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Meet Denise Vite of Compassionate Wellness Counseling in Fullerton

Today we’d like to introduce you to Denise Vite.

So, before we jump into specific questions about the business, why don’t you give us some details about you and your story.
16 years ago, I decided to go into the field of social work to be an advocate for children. Growing up, I had witnessed firsthand what happens to children when they aren’t heard, supported or advocated for by the adults in their lives. I knew this is where I wanted to make an impact. Over the course of the last 16 years, I graduated with a Masters in Social Work from the University of Chicago and have worked as a mental health therapist in various settings such as schools, nonprofits and community mental health clinics. In 2011, I became a Licensed Clinical Social Worker which opened up more doors for me professionally. I continued my work with children and families which was very fulfilling.

In 2014, I had the honor of becoming a mother to my first daughter and had my second daughter two years later. My postpartum journey and mothering experience are what inspired me to start my private practice Compassionate Wellness Counseling. I found myself feeling and experiencing things that I didn’t hear other mothers talking about. I want other mothers to know they are not alone and there is help available to them if they are struggling in motherhood. I am thankful to have had a lot of support along the way. My parents came to this country from Mexico and worked hard to be the successful business owners they are. They have pushed my sisters and I to achieve our goals while cheering us on every step of the way. I owe a lot of my success to my parents and my supportive husband.

Overall, has it been relatively smooth? If not, what were some of the struggles along the way?
Starting Compassionate Wellness Counseling has been challenging for several reasons. I am trying to build a practice while still working for someone else. I am raising two young daughters who I want to be as present for as I can. Like several other mompreneurs, I am constantly trying to balance the work, home and family life as best as I can. I am learning how to be really efficient with my time and organize myself in a way that still leaves me with energy to be the best mother and partner I can be. I also didn’t learn how to run a business in my social work graduate program or how to brand myself so there has been a lot to learn on this journey. I still find myself easing into the aspects of running a business that are uncomfortable for me. It has been a tremendous growing experience.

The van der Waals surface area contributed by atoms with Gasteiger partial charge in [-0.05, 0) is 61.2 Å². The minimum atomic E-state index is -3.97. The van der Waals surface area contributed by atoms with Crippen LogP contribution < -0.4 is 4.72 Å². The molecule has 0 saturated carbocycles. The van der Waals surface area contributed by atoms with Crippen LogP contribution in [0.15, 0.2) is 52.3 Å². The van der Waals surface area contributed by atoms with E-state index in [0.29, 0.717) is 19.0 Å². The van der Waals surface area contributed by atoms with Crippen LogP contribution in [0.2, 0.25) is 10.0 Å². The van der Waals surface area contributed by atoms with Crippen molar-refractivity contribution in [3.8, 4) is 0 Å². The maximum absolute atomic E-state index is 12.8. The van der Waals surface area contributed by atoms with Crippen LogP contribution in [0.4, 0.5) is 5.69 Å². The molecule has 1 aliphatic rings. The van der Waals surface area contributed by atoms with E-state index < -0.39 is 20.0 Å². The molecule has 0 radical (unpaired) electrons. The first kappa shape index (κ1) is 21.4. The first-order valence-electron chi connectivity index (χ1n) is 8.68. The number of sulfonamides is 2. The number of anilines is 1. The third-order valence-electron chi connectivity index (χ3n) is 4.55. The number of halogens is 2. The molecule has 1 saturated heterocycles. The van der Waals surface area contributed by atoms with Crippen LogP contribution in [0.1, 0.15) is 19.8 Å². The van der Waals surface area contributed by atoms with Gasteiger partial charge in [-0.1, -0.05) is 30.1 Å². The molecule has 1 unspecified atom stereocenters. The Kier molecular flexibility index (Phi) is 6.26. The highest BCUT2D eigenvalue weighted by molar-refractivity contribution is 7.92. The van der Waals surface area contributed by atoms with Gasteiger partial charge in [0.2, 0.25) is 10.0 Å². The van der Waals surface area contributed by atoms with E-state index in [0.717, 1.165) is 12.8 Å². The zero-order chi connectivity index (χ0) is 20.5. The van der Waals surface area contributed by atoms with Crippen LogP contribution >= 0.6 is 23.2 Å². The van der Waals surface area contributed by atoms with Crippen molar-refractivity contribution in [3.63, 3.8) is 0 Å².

Compassionate Wellness Counseling – what should we know? What do you do best? What sets you apart from the competition?
In my private practice, I specialize in maternal mental health, women’s mental health and support couples through the transition to parenthood. I feel very passionate about normalizing the challenges and difficult moments that exist in motherhood and in our relationships after children. Too often women are afraid to talk about postpartum depression or anxiety, the isolation that can occur after having a baby or the feeling that they are losing themselves for fear of being judged. I want to change that and provide a platform for these mamas to feel validated and heard. I also want to help destigmatize mental health and the act of seeking help in our Latinx communities.

One of my disappointments in preparing for the birth of my first child was realizing that most of the support available to expecting parents and new parents in our communities focuses on the baby and the birth. It is important to me to offer support and education around the changes that happens to us as parents and the things that we go through. With that in mind, I facilitate motherhood circles and workshops for couples to help them learn what to expect after bringing baby home and how to keep their relationship strong. I am proud of the work I am doing and my contribution to changing the way we think about parenthood.

What is “success” or “successful” for you?
A marker of success is different for everyone. In my field, a mother thanking me for creating community and a place for her to be real in her struggles is success. Positive feedback from people I have worked with helps me know I am on the right track and validates the work I am doing. My practice is small and I am limited in how much I can do at this time because of the stage of life I am in. It is because of this that I do not define success by how many projects I have going on or the number of clients I have. As long as I continue to be authentic in the work I do and in how I connect with those that seek my services, I will be successful.

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Image Credit:

Bachmanville Photography

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